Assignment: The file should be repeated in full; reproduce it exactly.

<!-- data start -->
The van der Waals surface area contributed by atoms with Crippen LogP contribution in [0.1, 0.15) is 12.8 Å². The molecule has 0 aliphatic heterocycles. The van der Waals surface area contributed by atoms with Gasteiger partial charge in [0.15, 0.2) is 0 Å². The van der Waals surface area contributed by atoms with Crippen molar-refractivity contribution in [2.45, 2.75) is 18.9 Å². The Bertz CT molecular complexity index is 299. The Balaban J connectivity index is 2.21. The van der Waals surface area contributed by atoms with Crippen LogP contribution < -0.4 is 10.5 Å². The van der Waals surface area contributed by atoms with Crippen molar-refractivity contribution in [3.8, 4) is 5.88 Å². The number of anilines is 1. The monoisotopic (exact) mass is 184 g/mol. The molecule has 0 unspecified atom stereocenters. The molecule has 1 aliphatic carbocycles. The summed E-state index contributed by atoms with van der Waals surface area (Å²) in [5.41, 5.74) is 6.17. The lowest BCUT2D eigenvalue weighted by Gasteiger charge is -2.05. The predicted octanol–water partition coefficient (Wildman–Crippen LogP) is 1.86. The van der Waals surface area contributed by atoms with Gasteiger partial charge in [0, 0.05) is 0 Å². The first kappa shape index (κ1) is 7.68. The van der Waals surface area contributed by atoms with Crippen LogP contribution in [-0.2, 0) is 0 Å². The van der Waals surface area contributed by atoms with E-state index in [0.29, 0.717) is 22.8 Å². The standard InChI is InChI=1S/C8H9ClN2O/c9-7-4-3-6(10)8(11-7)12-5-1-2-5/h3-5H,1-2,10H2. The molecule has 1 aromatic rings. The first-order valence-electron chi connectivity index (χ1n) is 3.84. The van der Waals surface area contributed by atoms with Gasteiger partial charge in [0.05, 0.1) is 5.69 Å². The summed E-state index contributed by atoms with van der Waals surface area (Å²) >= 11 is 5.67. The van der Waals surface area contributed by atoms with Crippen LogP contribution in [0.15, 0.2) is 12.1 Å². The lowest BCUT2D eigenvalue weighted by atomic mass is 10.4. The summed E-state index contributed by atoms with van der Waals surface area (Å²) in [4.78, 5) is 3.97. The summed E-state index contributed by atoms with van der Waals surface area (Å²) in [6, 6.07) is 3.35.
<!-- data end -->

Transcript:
The van der Waals surface area contributed by atoms with Crippen LogP contribution in [0.1, 0.15) is 12.8 Å². The molecule has 0 aliphatic heterocycles. The van der Waals surface area contributed by atoms with Gasteiger partial charge in [0.15, 0.2) is 0 Å². The van der Waals surface area contributed by atoms with Crippen molar-refractivity contribution in [2.45, 2.75) is 18.9 Å². The Bertz CT molecular complexity index is 299. The Balaban J connectivity index is 2.21. The van der Waals surface area contributed by atoms with Crippen LogP contribution < -0.4 is 10.5 Å². The van der Waals surface area contributed by atoms with Crippen molar-refractivity contribution in [3.8, 4) is 5.88 Å². The number of anilines is 1. The monoisotopic (exact) mass is 184 g/mol. The molecule has 0 unspecified atom stereocenters. The molecule has 1 aliphatic carbocycles. The summed E-state index contributed by atoms with van der Waals surface area (Å²) in [5.41, 5.74) is 6.17. The lowest BCUT2D eigenvalue weighted by Gasteiger charge is -2.05. The predicted octanol–water partition coefficient (Wildman–Crippen LogP) is 1.86. The van der Waals surface area contributed by atoms with Gasteiger partial charge in [0, 0.05) is 0 Å². The first kappa shape index (κ1) is 7.68. The van der Waals surface area contributed by atoms with Crippen LogP contribution in [-0.2, 0) is 0 Å². The van der Waals surface area contributed by atoms with E-state index in [0.29, 0.717) is 22.8 Å². The standard InChI is InChI=1S/C8H9ClN2O/c9-7-4-3-6(10)8(11-7)12-5-1-2-5/h3-5H,1-2,10H2. The molecule has 1 aromatic rings. The first-order valence-electron chi connectivity index (χ1n) is 3.84. The van der Waals surface area contributed by atoms with Gasteiger partial charge in [0.05, 0.1) is 5.69 Å². The summed E-state index contributed by atoms with van der Waals surface area (Å²) >= 11 is 5.67. The van der Waals surface area contributed by atoms with Crippen LogP contribution in [0.15, 0.2) is 12.1 Å². The lowest BCUT2D eigenvalue weighted by atomic mass is 10.4. The summed E-state index contributed by atoms with van der Waals surface area (Å²) in [4.78, 5) is 3.97. The summed E-state index contributed by atoms with van der Waals surface area (Å²) in [6, 6.07) is 3.35.